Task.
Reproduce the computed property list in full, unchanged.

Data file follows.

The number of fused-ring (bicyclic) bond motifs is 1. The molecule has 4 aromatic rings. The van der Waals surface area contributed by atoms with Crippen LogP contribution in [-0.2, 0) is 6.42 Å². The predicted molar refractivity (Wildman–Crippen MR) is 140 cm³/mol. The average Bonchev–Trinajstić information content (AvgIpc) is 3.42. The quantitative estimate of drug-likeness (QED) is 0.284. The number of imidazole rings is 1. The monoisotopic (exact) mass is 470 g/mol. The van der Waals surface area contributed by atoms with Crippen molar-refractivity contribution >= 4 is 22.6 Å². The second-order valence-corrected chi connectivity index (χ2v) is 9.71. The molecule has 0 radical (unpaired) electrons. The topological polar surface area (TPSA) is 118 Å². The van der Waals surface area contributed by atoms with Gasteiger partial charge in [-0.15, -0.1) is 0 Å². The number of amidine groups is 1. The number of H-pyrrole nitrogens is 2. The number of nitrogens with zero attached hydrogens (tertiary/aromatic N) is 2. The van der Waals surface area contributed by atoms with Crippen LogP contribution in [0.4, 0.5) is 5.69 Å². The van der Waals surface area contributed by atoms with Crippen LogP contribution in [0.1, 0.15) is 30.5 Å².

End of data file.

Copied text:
The number of fused-ring (bicyclic) bond motifs is 1. The molecule has 4 aromatic rings. The van der Waals surface area contributed by atoms with Crippen LogP contribution in [-0.2, 0) is 6.42 Å². The predicted molar refractivity (Wildman–Crippen MR) is 140 cm³/mol. The average Bonchev–Trinajstić information content (AvgIpc) is 3.42. The quantitative estimate of drug-likeness (QED) is 0.284. The number of imidazole rings is 1. The monoisotopic (exact) mass is 470 g/mol. The van der Waals surface area contributed by atoms with Crippen molar-refractivity contribution >= 4 is 22.6 Å². The second-order valence-corrected chi connectivity index (χ2v) is 9.71. The molecule has 0 radical (unpaired) electrons. The topological polar surface area (TPSA) is 118 Å². The van der Waals surface area contributed by atoms with Gasteiger partial charge in [-0.15, -0.1) is 0 Å². The number of amidine groups is 1. The number of H-pyrrole nitrogens is 2. The number of nitrogens with zero attached hydrogens (tertiary/aromatic N) is 2. The van der Waals surface area contributed by atoms with Crippen LogP contribution in [0.4, 0.5) is 5.69 Å². The van der Waals surface area contributed by atoms with Crippen LogP contribution in [0.1, 0.15) is 30.5 Å².